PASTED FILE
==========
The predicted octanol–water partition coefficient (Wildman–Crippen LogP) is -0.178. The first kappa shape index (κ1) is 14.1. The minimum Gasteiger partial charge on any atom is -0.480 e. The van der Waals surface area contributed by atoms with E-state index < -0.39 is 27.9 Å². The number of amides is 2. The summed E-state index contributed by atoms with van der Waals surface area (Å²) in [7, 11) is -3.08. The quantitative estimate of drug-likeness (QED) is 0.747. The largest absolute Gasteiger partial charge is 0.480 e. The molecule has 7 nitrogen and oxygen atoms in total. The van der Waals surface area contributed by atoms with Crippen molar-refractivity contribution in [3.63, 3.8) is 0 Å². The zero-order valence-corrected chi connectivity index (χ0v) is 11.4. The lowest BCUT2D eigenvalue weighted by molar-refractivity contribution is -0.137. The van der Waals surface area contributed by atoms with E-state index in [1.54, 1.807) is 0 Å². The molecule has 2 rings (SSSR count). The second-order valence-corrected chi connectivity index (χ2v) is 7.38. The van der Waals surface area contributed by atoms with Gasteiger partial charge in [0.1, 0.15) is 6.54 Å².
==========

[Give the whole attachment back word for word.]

The predicted octanol–water partition coefficient (Wildman–Crippen LogP) is -0.178. The first kappa shape index (κ1) is 14.1. The minimum Gasteiger partial charge on any atom is -0.480 e. The van der Waals surface area contributed by atoms with E-state index < -0.39 is 27.9 Å². The number of amides is 2. The summed E-state index contributed by atoms with van der Waals surface area (Å²) in [7, 11) is -3.08. The quantitative estimate of drug-likeness (QED) is 0.747. The largest absolute Gasteiger partial charge is 0.480 e. The molecule has 7 nitrogen and oxygen atoms in total. The van der Waals surface area contributed by atoms with Crippen molar-refractivity contribution in [3.63, 3.8) is 0 Å². The zero-order valence-corrected chi connectivity index (χ0v) is 11.4. The lowest BCUT2D eigenvalue weighted by molar-refractivity contribution is -0.137. The van der Waals surface area contributed by atoms with E-state index in [1.54, 1.807) is 0 Å². The molecule has 2 rings (SSSR count). The second-order valence-corrected chi connectivity index (χ2v) is 7.38. The van der Waals surface area contributed by atoms with Gasteiger partial charge in [0.1, 0.15) is 6.54 Å².